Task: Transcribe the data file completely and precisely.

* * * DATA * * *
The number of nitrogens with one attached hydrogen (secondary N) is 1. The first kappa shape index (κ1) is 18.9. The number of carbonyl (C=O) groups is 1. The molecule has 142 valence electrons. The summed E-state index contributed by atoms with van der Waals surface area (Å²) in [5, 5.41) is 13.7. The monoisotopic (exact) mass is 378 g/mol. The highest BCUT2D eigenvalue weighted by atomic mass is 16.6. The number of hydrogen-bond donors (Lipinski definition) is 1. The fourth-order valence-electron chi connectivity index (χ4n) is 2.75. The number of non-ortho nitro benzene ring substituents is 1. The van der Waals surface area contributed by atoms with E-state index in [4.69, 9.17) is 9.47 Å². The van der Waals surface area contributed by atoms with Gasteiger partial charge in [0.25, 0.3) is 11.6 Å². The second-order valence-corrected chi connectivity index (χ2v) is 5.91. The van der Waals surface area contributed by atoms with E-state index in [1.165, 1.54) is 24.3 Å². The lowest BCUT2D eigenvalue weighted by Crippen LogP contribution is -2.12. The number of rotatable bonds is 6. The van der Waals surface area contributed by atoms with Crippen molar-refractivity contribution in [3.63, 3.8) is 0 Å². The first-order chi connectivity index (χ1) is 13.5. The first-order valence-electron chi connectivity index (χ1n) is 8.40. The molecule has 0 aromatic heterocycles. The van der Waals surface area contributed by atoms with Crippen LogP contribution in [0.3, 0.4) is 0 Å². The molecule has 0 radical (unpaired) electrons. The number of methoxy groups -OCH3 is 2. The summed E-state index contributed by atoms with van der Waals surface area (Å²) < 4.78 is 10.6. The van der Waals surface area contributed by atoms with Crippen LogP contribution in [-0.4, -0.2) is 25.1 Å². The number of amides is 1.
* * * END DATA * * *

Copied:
The number of nitrogens with one attached hydrogen (secondary N) is 1. The first kappa shape index (κ1) is 18.9. The number of carbonyl (C=O) groups is 1. The molecule has 142 valence electrons. The summed E-state index contributed by atoms with van der Waals surface area (Å²) in [5, 5.41) is 13.7. The monoisotopic (exact) mass is 378 g/mol. The highest BCUT2D eigenvalue weighted by atomic mass is 16.6. The number of hydrogen-bond donors (Lipinski definition) is 1. The fourth-order valence-electron chi connectivity index (χ4n) is 2.75. The number of non-ortho nitro benzene ring substituents is 1. The van der Waals surface area contributed by atoms with E-state index in [4.69, 9.17) is 9.47 Å². The van der Waals surface area contributed by atoms with Gasteiger partial charge in [0.25, 0.3) is 11.6 Å². The second-order valence-corrected chi connectivity index (χ2v) is 5.91. The van der Waals surface area contributed by atoms with E-state index in [1.165, 1.54) is 24.3 Å². The lowest BCUT2D eigenvalue weighted by Crippen LogP contribution is -2.12. The number of rotatable bonds is 6. The van der Waals surface area contributed by atoms with Crippen molar-refractivity contribution in [3.63, 3.8) is 0 Å². The first-order chi connectivity index (χ1) is 13.5. The first-order valence-electron chi connectivity index (χ1n) is 8.40. The molecule has 0 aromatic heterocycles. The van der Waals surface area contributed by atoms with Crippen LogP contribution in [0.3, 0.4) is 0 Å². The molecule has 0 radical (unpaired) electrons. The number of methoxy groups -OCH3 is 2. The summed E-state index contributed by atoms with van der Waals surface area (Å²) < 4.78 is 10.6. The van der Waals surface area contributed by atoms with Crippen LogP contribution in [-0.4, -0.2) is 25.1 Å². The number of amides is 1.